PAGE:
The Cryptic Woodcock Is Secretive Unless It’s Flirting

A Woodcock opened our Christmas bird count with a cheer! At our Christmas bird count this year, we started early looking for owls and other birds that get rolling before the daylight.  My team managed to find a number of Great Horned Owls, but when Cathy and I met up with Carl and Dave and Lori, they had heard American Woodcocks calling before dawn. I am not usually out before dawn this time of year, so I couldn’t wait to go find some on my own.  (Lori says when the 6:30 ferry lands, you could hear them calling, so she was not as surprised!


Which is how I found myself bundled up before dawn on a cold January day, listening at the edge of a marsh for a tell-tale “peent” sound that sounds to me like the call of a Common Nighthawk.  Since those are wintering in the tropics,  we knew to watch for the appearance of a Woodcock.  Apparently they call just before dawn and after sunset to attract a mate.  Most of these birds will migrate north to breed.  They use the peent call to announce themselves, and then their feathers make a twittering sound as they descend, but I wasn’t able to catch that part on the video.

"Cryptic" coloring means perfect camouflage

While it was exhilarating to hear them and see them flutter across the sunrise, I really wanted to see one.  Luckily for me, the opportunity arose a few weeks later, when we stopped in the road to chat with neighbors.  Suddenly a bird burst from the leaf litter, startled by the dog, and settled a few yards away.  We were stunned by the way the bird could freeze in place and virtually disappear. (I digitally altered the second image in order to make the bird “pop” against the background! Like a Chuck Wills Widow, you wouldn’t know the bird was there until you practically stepped on it!

American woodcock digitally altered to reduce camouflage

Adaptation of Eye Placement

American Woodcocks have eyes way back on their heads: see how, even when feeding, they can see in every direction?  Their field of view is almost a full 360 degrees! This means they can probe for prey even while keeping an eye out for hawks, owls, raptors, and other predators like dogs and coyotes.  (Birds that hunt from the air, on the other hand, have close-set eyes with narrower fields of view, but also binocular vision!)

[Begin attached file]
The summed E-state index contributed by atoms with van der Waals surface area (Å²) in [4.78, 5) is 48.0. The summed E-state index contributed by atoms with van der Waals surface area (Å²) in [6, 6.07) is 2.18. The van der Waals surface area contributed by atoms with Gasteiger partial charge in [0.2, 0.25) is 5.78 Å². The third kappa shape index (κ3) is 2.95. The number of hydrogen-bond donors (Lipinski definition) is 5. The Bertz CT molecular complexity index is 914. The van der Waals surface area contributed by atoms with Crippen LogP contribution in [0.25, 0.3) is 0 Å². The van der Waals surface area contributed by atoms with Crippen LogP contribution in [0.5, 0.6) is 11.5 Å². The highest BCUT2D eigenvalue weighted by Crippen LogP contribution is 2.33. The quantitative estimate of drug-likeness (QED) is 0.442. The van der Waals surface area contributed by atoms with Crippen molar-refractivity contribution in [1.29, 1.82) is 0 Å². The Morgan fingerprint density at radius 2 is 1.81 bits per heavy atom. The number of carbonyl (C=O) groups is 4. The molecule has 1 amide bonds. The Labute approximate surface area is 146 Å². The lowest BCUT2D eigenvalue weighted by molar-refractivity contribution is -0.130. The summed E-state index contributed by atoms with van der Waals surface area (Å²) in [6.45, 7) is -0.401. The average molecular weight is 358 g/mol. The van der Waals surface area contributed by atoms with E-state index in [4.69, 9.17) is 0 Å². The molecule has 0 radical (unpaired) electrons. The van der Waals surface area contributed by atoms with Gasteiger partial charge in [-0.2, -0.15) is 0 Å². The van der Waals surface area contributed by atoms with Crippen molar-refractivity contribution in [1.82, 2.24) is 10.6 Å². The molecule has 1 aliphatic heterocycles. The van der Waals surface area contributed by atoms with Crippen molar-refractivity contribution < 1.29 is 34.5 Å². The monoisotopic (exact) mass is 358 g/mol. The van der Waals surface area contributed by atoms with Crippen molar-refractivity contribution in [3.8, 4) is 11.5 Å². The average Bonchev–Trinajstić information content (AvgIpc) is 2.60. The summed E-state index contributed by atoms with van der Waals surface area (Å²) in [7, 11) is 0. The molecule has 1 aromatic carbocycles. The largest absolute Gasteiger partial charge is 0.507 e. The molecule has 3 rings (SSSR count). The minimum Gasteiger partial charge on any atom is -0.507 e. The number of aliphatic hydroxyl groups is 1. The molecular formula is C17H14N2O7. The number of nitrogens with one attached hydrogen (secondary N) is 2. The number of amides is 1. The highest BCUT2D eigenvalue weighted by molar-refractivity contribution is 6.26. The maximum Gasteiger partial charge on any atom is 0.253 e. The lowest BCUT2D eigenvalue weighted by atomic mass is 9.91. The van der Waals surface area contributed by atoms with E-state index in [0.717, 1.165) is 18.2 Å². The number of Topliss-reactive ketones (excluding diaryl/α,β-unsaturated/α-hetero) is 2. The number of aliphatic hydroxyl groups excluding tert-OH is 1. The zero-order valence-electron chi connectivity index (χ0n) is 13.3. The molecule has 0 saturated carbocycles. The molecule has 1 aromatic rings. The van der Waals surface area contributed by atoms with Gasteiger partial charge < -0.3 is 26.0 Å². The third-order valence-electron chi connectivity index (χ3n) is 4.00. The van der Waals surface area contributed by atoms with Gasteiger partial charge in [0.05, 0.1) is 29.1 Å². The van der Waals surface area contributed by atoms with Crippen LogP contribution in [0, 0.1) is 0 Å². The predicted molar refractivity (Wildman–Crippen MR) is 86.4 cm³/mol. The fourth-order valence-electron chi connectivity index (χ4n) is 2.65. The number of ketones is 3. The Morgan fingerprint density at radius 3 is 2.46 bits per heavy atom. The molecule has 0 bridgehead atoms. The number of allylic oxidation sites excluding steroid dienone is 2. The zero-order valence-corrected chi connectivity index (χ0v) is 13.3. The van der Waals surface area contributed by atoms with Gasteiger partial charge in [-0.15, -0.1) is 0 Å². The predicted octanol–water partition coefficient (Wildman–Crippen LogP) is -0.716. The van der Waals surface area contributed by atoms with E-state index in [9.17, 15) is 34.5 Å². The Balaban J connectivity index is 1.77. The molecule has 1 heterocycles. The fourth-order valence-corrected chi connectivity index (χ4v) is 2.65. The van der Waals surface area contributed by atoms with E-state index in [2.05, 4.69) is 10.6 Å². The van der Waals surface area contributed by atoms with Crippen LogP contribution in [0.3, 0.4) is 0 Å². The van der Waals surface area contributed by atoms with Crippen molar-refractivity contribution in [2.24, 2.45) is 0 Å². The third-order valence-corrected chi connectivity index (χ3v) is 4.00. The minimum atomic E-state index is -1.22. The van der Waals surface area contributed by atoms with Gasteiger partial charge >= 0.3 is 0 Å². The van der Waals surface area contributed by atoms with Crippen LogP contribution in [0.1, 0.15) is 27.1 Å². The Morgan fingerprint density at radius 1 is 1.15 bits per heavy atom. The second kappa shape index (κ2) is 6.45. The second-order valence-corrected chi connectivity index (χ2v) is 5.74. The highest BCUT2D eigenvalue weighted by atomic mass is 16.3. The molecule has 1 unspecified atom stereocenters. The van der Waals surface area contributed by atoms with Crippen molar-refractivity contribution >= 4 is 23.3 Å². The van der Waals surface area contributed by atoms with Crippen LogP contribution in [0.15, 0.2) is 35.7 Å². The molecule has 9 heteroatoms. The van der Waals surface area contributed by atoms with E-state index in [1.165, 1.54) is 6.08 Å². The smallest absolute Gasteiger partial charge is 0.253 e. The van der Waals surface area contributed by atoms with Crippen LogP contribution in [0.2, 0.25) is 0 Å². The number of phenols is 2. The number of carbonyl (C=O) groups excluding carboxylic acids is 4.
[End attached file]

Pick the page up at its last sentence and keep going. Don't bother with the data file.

A Woodcock by any other name...

I was fascinated by the variety of names for this bird that popped up during my research.  I can understand “night partridge” and “bogsucker” but the other two leave me a little perplexed.  I did get a good laugh when I posted a photo on social media and asked for ID suggestions, and my friend Alex said, “a heart attack if you aren’t prepared”!  For sure, the sudden eruption of the woodcock was a surprise.  

Checking the Historical Records of Arthur T. Wayne

While I have never seen or heard a Woodcock out here on Dewees Island, I had seen one in Mount Pleasant years ago, and a resident of Lake Timicau lane had mentioned one.   All sightings on Dewees in ebird were between December 15 and February 1.  (Following chart from the Cornell Lab of Ornithology).  This could be skewed data because I am guessing many of those sightings were due to the Christmas count, so more birders will see more birds.  So I thought I’d look into Arthur T. Wayne’s records.

…the Woodcock Peeps and sings from the last of December until the middle of March this being its love song.

Arthur T. Wayne, a huge contributor to Ornithology, frequently birded in or near our location.  He describes huge flocks of American Woodcocks just across the waterway,:

Courtesy of the John James Audubon Center at Mill Grove, Montgomery County Audubon Collection, and Zebra Publishing

In the summer months, however, it is very hard to find.  The Woodcock is very erratic in its movements in winter. During some Winters scarcely more than a few pairs are to be seen and these I take to be the resident non-migratory birds. In intervals of five or six years, enormous flights take place, and the region about Mount Pleasant seems to be the objective point. A great flight occurred on December 27th 1892,  and the numbers were so great that many clumps of bushes contained from 10 to 15 individuals!  The greatest flight on record took place on February 13th and 14th, 1899 and I quote the account I published in the AUK, the Woodcock  (Philohela minor) arrived in countless thousands. Prior to their arrival I had seen but two birds the entire winter. They were everywhere and were completely bewildered. Tens of thousands were killed by would-be sportsman, and thousands were frozen to death. The great majority were so emaciated they were practically feathers and of course were unable to withstand the cold. One man killed 200 pairs in a few hours.  I shot a dozen birds. Last Tuesday evening I easily caught several birds on the snow and put them in a thawed spot on the edge of a swift running stream in order that they would not perish, but upon going to the place the next morning I found one frozen.  These were fiercely emaciated and could scarcely fly.  Two birds were killed in Charleston on Broad Street. It will be many years before before this fine bird can establish itself under the most favorable conditions.

Arthur T. Wayne, Birds of South Carolina, published by the Charleston Museum in 1910.

Messenger of Spring

I love the idea of this little round bird being a messenger of spring– several sources say it is one of the first signs of a thaw in the midwest.  And I will forever keep my eyes out for this cheerful little dance: How much fun would it be to see this in person?!